Arthritis & Rheumatism, Volume 62,
November 2010 Abstract Supplement

Abstracts of the American College of
Rheumatology/Association of Rheumatology Health Professionals
Annual Scientific Meeting
Atlanta, Georgia November 6-11, 2010.


An Initial Diagnosis of Lumbar Disc Herniation Is Associated with a Late Refferral to the Rheumatologist and a Delay in the Diagnosis of Ankylosing Spondylitis.

Akar1,  Servet, Gerdan1,  Vedat, Solmaz1,  Dilek, Sayarlioglu4,  Mehmet, Ozturk2,  Mehmet Akif, Onat3,  Ahmet Mesut, Kisacik3,  Bünyamin

Rheumatology, Dokuz Eylul Univerisity Faculty of Medicine, Izmir, Turkey
Rheumatology, Gazi University, Ankara, Turkey
Rheumatology, Gaziantep University Faculty of Medcine, Gaziantep, Turkey
Rheumatology, KahramanMaras Sutcu Imam University Faculty of Medicine, KahramanMaras, Turkey

Background:

Among all the rheumatologic diseases, AS still remains to be the one with, the longest diagnostic delay mostly due to the slow development of radiographic sacroiliitis. In clinical practice, many patients with AS are diagnosed to have lumbar disk herniation (LDH), which in our opinion might be one of the the possible determinants of diagnostic delay in these patients. In this study we assessed the diagnostic delay in AS patients with an initial diagnosis of LDH compared with those without such diagnosis.

Patients and Methods:

393 patients (258 male [65,6%], mean age 39,3 ± 10,8 years) with AS according to the modified New York criteria from five rheumatology clinics in different cities were included in this analysis. A face to face interview was performed by using a structured questionnaire addressing all the possible factors that may lead to diagnostic delay, including the specialty of the first consulted physician, the initial diagnosis and history for LDH. Total diagnostic delay was calculated as the time elapsed from the initial visit to the physician due to back pain until the diagnosis of AS. Factors associated with the diagnostic delay were evaluated by Spearman's correlation and linear regression methods

Results:

An initial diagnosis of LDH was reported by 33% of the 300 patients who could answer this question. The diagnostic delay in patients with an initial diagnosis of LDH vs those without such diagnosis was 9.1± 8,5 years and 6,2±7,4, years, respectively (p=0.002). Twenty six patients had undergone operation for LDH and the diagnostic delay in those patients was markedly higher than the patients without LDH surgery (13,3 ± 11,3 vs 6.2 ± years, P=0,023). Referral time to the rheumatologist was also significantly greater in patients with an initial diagnosis of LDH and in patients with a history of LDH surgery compared to the others.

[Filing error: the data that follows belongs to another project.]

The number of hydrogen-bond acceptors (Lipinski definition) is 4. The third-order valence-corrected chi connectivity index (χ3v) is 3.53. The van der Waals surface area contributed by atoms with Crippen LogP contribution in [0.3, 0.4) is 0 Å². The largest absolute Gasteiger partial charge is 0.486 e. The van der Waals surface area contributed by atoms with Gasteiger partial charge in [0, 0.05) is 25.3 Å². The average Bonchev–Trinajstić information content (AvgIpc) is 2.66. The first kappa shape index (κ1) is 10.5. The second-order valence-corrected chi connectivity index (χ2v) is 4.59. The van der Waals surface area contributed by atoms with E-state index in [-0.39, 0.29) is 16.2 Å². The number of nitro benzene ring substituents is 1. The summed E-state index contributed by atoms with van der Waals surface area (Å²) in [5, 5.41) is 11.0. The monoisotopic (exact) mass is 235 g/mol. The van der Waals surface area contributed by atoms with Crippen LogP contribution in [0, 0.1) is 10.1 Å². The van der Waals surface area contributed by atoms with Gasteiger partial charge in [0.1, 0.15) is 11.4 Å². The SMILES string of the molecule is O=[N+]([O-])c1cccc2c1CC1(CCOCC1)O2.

Rheumatologists were seen as the initial physicians by only 4% of the patients whereas, 30% consulted physiatrist, 25% consulted orthopedists and 16% consulted orthopedists at their 1st medical visit due to back pain. The shortest delay in diagnosis was observed when rheumatologists were the first consulted physicians (2,9 ± 5,3 years).The delay period for the physiatrists was shorter (6,3 ± 7,6 years) than the orthopedists (9,6 ± 9,1 years) and neurosurgeons (8,8 ± 6,6 years). However, diagnostic delay was not found to be correlated with sex, family history, HLA-B 27 status and acute phae response. In the linear regression analysis age at spondyloarthritic symptom onset (p=0,013), age at back pain onset (p=0,01), and education level (p=0,003) were also found to be significant predictors of the diagnostic delay.

Conclusion:

Our results suggest that prior diagnosis of LDH may lead to late referral of AS patients to rheumatologists resulting in a delay in diagnosis. A relatively high percentage of patients with LDH surgery is of concern, pointing out the necessity of continuous medical education of the specialists who are likely to see patients with AS, on the concept of spondyloarthritis.

To cite this abstract, please use the following information:
Akar, Servet, Gerdan, Vedat, Solmaz, Dilek, Sayarlioglu, Mehmet, Ozturk, Mehmet Akif, Onat, Ahmet Mesut, et al; An Initial Diagnosis of Lumbar Disc Herniation Is Associated with a Late Refferral to the Rheumatologist and a Delay in the Diagnosis of Ankylosing Spondylitis. [abstract]. Arthritis Rheum 2010;62 Suppl 10 :1921
DOI: 10.1002/art.29686

Abstract Supplement

Meeting Menu

2010 ACR/ARHP